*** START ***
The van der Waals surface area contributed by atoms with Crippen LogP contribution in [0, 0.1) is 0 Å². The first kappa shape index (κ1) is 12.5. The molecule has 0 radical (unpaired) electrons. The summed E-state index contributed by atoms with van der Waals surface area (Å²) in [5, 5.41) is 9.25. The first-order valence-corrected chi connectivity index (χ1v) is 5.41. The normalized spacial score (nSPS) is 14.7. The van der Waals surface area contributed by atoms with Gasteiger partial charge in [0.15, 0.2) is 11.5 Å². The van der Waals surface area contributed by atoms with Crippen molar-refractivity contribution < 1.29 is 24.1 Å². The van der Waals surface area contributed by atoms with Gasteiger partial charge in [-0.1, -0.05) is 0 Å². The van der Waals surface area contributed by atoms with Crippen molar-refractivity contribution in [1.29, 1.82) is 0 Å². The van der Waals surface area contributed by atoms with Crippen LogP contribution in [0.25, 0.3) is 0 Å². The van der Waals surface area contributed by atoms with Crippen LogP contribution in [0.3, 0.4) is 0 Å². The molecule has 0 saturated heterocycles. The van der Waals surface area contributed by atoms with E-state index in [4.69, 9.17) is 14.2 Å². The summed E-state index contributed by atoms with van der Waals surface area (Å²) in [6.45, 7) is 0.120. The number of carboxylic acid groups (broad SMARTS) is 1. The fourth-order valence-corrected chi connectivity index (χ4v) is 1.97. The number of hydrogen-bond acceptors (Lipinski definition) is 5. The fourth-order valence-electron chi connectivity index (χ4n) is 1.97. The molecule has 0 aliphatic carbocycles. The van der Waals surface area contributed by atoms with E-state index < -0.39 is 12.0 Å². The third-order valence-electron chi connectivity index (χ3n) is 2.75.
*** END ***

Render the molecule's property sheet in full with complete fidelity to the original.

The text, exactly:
The van der Waals surface area contributed by atoms with Crippen LogP contribution in [0, 0.1) is 0 Å². The first kappa shape index (κ1) is 12.5. The molecule has 0 radical (unpaired) electrons. The summed E-state index contributed by atoms with van der Waals surface area (Å²) in [5, 5.41) is 9.25. The first-order valence-corrected chi connectivity index (χ1v) is 5.41. The normalized spacial score (nSPS) is 14.7. The van der Waals surface area contributed by atoms with Gasteiger partial charge in [0.15, 0.2) is 11.5 Å². The van der Waals surface area contributed by atoms with Crippen molar-refractivity contribution < 1.29 is 24.1 Å². The van der Waals surface area contributed by atoms with Gasteiger partial charge in [-0.1, -0.05) is 0 Å². The van der Waals surface area contributed by atoms with Crippen molar-refractivity contribution in [1.29, 1.82) is 0 Å². The van der Waals surface area contributed by atoms with Crippen LogP contribution in [0.25, 0.3) is 0 Å². The van der Waals surface area contributed by atoms with Crippen LogP contribution in [0.3, 0.4) is 0 Å². The molecule has 0 saturated heterocycles. The van der Waals surface area contributed by atoms with E-state index in [4.69, 9.17) is 14.2 Å². The summed E-state index contributed by atoms with van der Waals surface area (Å²) in [6.45, 7) is 0.120. The number of carboxylic acid groups (broad SMARTS) is 1. The fourth-order valence-corrected chi connectivity index (χ4v) is 1.97. The number of hydrogen-bond acceptors (Lipinski definition) is 5. The fourth-order valence-electron chi connectivity index (χ4n) is 1.97. The molecule has 0 aliphatic carbocycles. The van der Waals surface area contributed by atoms with E-state index < -0.39 is 12.0 Å². The third-order valence-electron chi connectivity index (χ3n) is 2.75.